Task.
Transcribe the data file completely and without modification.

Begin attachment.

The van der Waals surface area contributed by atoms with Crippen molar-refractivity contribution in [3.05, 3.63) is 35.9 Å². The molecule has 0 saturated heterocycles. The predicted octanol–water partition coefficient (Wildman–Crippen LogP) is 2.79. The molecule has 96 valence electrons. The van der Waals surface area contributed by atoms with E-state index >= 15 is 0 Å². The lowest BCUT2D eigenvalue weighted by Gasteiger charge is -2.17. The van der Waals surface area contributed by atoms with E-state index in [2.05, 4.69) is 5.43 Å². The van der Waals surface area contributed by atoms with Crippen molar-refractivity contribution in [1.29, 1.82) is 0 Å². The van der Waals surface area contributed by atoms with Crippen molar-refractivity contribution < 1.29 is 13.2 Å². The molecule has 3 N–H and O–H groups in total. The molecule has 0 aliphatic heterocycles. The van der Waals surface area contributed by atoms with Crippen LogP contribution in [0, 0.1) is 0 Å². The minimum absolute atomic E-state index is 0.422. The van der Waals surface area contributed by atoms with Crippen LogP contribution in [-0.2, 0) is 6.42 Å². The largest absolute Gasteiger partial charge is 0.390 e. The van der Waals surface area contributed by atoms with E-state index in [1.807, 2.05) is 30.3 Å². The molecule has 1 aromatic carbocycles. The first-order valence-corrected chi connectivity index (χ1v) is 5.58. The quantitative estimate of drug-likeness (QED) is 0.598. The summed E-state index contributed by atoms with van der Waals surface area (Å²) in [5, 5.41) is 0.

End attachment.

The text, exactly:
The van der Waals surface area contributed by atoms with Crippen molar-refractivity contribution in [3.05, 3.63) is 35.9 Å². The molecule has 0 saturated heterocycles. The predicted octanol–water partition coefficient (Wildman–Crippen LogP) is 2.79. The molecule has 96 valence electrons. The van der Waals surface area contributed by atoms with E-state index >= 15 is 0 Å². The lowest BCUT2D eigenvalue weighted by Gasteiger charge is -2.17. The van der Waals surface area contributed by atoms with E-state index in [2.05, 4.69) is 5.43 Å². The van der Waals surface area contributed by atoms with Crippen molar-refractivity contribution in [1.29, 1.82) is 0 Å². The van der Waals surface area contributed by atoms with Crippen molar-refractivity contribution < 1.29 is 13.2 Å². The molecule has 3 N–H and O–H groups in total. The molecule has 0 aliphatic heterocycles. The van der Waals surface area contributed by atoms with Crippen LogP contribution in [0, 0.1) is 0 Å². The minimum absolute atomic E-state index is 0.422. The van der Waals surface area contributed by atoms with Crippen LogP contribution in [-0.2, 0) is 6.42 Å². The largest absolute Gasteiger partial charge is 0.390 e. The van der Waals surface area contributed by atoms with E-state index in [1.807, 2.05) is 30.3 Å². The molecule has 1 aromatic carbocycles. The first-order valence-corrected chi connectivity index (χ1v) is 5.58. The quantitative estimate of drug-likeness (QED) is 0.598. The summed E-state index contributed by atoms with van der Waals surface area (Å²) in [5, 5.41) is 0.